With investors moving out of risk assets into safe havens, sovereign debt rallied yesterday on both sides of the Atlantic, with yields on 10yr Treasuries down by -1.3bps to 0.653%, and those on bunds also falling by -2.5bps. Fed Chair Powell’s comments did not seem to have too much influence on yields given 10yr yields did not move until the risk off tone hit all assets slightly later in the US session. There was a tightening in peripheral spreads in Europe, with those on ten-year Italian (-6.3bps), Spanish (-2.8bps), Portuguese (-5.4bps) and Greek (-3.7bps) debt all moving tighter over bunds. And over in the UK, 2-year gilt yields fell to a record low of -0.03%.
Late last night news came out of Italy that the government has approved a €55bn fiscal stimulus package, which will focus on liquidity for small businesses and individual loans. As much as 15 billion will be set aside for companies to pay workers currently on furlough, with additional emergency funds for the unemployed. There will also be roughly €4bn in tax cuts for Italians as well as a €500 bonus for some to use on holiday spending for some. The Italian stimulus plan came alongside news that BoE Governor Bailey said that additional bond purchases would be coming. He acknowledged that it is “pretty clearly” investors expect more QE and that the central bank has kept the option open to do more. There was also a bit more acknowledgment that the BoE are effectively financing the deficit for now and spreading the costs of the pandemic over time. Previously the BoE have been a bit more hawkish on acknowledging that they are effectively financing the government.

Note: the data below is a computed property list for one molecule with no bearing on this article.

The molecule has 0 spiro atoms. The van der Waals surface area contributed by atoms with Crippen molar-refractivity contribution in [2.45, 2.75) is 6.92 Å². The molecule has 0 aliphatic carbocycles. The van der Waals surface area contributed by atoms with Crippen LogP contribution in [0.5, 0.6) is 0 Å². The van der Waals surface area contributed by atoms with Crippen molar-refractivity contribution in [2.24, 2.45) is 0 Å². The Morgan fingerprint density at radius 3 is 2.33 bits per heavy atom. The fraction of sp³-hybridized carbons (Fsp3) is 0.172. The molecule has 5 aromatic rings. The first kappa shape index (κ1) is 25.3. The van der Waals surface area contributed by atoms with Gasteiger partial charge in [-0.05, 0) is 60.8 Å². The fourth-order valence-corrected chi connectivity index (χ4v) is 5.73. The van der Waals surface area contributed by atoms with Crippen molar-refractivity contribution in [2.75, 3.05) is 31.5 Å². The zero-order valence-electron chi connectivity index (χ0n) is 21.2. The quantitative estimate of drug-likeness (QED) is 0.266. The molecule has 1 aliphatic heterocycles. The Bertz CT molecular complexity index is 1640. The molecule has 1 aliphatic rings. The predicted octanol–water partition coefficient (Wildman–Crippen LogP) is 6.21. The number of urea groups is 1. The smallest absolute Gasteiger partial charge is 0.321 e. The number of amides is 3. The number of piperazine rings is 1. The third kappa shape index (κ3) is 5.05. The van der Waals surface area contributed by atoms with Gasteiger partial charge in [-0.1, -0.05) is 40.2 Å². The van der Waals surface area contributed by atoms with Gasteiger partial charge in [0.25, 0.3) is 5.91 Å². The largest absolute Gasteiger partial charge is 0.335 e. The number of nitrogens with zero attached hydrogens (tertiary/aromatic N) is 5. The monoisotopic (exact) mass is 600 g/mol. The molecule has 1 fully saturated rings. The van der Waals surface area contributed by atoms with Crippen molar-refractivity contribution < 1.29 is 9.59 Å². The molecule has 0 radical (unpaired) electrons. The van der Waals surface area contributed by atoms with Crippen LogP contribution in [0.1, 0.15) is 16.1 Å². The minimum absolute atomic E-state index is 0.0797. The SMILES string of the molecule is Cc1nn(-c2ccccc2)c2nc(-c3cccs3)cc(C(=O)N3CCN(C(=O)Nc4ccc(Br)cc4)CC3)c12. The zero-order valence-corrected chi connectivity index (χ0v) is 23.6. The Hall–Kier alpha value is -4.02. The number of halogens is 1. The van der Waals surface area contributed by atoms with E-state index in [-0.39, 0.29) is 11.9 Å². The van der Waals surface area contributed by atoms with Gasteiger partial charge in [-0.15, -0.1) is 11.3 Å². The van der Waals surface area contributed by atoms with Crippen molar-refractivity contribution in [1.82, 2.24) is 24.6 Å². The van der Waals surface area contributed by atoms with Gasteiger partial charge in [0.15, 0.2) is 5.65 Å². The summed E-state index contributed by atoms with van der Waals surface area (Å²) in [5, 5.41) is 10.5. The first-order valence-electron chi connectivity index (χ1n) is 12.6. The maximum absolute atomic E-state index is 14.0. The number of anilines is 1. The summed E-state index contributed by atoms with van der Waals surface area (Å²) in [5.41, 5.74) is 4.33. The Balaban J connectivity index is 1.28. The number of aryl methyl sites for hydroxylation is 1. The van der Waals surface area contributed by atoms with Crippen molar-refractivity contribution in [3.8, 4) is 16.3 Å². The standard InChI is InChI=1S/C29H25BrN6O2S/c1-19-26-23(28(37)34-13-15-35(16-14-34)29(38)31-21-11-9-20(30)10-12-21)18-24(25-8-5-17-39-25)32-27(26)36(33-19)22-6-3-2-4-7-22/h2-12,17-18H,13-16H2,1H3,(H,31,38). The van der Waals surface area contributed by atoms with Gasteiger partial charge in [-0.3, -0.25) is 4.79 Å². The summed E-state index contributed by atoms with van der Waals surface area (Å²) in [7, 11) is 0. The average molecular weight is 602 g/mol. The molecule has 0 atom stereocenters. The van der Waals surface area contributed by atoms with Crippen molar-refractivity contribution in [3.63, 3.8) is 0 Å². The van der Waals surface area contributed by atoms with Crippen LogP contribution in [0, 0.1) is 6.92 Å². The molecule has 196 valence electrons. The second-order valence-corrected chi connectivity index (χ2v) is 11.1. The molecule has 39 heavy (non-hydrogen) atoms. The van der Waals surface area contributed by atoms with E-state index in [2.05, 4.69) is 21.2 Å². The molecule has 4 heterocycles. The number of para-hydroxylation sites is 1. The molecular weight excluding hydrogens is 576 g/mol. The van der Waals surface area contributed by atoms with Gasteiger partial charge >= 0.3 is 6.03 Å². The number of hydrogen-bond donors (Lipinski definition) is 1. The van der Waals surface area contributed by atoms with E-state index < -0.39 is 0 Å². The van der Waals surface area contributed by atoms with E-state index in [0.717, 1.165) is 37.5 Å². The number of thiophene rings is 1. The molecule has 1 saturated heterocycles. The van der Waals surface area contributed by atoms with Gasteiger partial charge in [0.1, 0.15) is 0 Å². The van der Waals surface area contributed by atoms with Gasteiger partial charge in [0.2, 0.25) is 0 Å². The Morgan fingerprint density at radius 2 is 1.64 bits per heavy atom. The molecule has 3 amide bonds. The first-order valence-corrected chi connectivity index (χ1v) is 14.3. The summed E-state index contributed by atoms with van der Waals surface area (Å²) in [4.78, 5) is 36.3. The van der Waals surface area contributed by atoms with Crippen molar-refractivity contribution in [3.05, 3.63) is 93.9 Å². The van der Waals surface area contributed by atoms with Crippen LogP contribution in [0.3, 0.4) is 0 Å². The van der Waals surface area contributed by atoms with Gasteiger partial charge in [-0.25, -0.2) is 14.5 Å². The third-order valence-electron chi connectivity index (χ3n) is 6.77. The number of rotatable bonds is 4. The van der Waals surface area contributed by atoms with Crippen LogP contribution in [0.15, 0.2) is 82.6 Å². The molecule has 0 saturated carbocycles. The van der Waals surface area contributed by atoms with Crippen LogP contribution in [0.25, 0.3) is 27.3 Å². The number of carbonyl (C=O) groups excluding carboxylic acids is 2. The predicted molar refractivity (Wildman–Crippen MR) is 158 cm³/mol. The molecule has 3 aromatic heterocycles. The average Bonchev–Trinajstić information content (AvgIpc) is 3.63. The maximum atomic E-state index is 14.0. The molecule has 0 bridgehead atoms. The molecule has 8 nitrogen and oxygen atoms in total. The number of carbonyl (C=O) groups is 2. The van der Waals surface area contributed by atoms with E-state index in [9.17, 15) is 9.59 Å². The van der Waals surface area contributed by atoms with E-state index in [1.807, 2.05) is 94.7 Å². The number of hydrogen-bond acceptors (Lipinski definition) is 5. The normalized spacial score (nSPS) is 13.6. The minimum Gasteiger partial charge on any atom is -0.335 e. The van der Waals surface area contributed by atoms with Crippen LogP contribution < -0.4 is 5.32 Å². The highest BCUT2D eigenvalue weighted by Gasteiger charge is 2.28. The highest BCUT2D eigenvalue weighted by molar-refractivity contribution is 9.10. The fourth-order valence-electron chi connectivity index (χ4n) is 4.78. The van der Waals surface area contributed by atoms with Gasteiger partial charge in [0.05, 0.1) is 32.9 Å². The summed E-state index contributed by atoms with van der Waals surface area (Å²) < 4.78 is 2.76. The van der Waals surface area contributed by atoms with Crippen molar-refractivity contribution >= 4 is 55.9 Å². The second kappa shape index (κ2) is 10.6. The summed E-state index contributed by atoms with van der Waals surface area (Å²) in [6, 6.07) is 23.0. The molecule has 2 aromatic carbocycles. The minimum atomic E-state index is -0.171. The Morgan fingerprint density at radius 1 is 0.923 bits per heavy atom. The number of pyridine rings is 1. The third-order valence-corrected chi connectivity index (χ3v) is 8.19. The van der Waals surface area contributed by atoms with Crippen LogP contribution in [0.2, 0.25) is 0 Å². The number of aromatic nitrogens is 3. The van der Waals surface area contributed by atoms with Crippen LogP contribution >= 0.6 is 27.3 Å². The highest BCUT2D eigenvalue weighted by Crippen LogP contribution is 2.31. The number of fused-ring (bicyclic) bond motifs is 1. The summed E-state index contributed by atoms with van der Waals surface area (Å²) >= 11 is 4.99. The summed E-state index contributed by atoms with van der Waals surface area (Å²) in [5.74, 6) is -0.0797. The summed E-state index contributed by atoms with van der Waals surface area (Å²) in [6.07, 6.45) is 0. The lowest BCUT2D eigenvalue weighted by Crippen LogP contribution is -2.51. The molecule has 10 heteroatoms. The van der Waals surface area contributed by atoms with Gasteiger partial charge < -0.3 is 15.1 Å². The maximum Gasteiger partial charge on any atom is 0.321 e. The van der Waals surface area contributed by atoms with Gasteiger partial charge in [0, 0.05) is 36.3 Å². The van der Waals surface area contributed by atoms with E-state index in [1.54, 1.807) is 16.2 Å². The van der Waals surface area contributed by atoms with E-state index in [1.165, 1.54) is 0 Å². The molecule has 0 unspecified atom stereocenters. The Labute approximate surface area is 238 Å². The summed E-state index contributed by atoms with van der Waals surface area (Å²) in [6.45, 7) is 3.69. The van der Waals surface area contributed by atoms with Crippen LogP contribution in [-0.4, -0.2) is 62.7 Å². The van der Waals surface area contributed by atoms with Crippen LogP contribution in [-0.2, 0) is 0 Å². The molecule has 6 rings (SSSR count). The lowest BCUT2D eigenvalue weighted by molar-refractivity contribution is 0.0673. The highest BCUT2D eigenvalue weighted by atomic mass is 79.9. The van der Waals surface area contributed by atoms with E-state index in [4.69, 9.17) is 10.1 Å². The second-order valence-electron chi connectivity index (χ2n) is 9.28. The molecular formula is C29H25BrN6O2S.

When it comes to the short-term path of the economy, economists will be paying close attention to the initial weekly jobless claims report today from the US covering the week through 9 May. This is the first since last Friday’s April jobs report confirmed that the US now has its highest unemployment rate since the Great Depression, at 14.7%, and unfortunately it’s likely that we haven’t seen the worst of that yet. In terms of today’s claims number, the call from our US economists is for a 2.503m reading, which would mark the 6th week in a row that the number has declined, down from a peak of 6.867m in the week to March 27th. However, even if you benchmark it from the pre-Covid total number of nonfarm payrolls, that implies we’re still seeing well over 1% of the workforce making initial claims in a single week.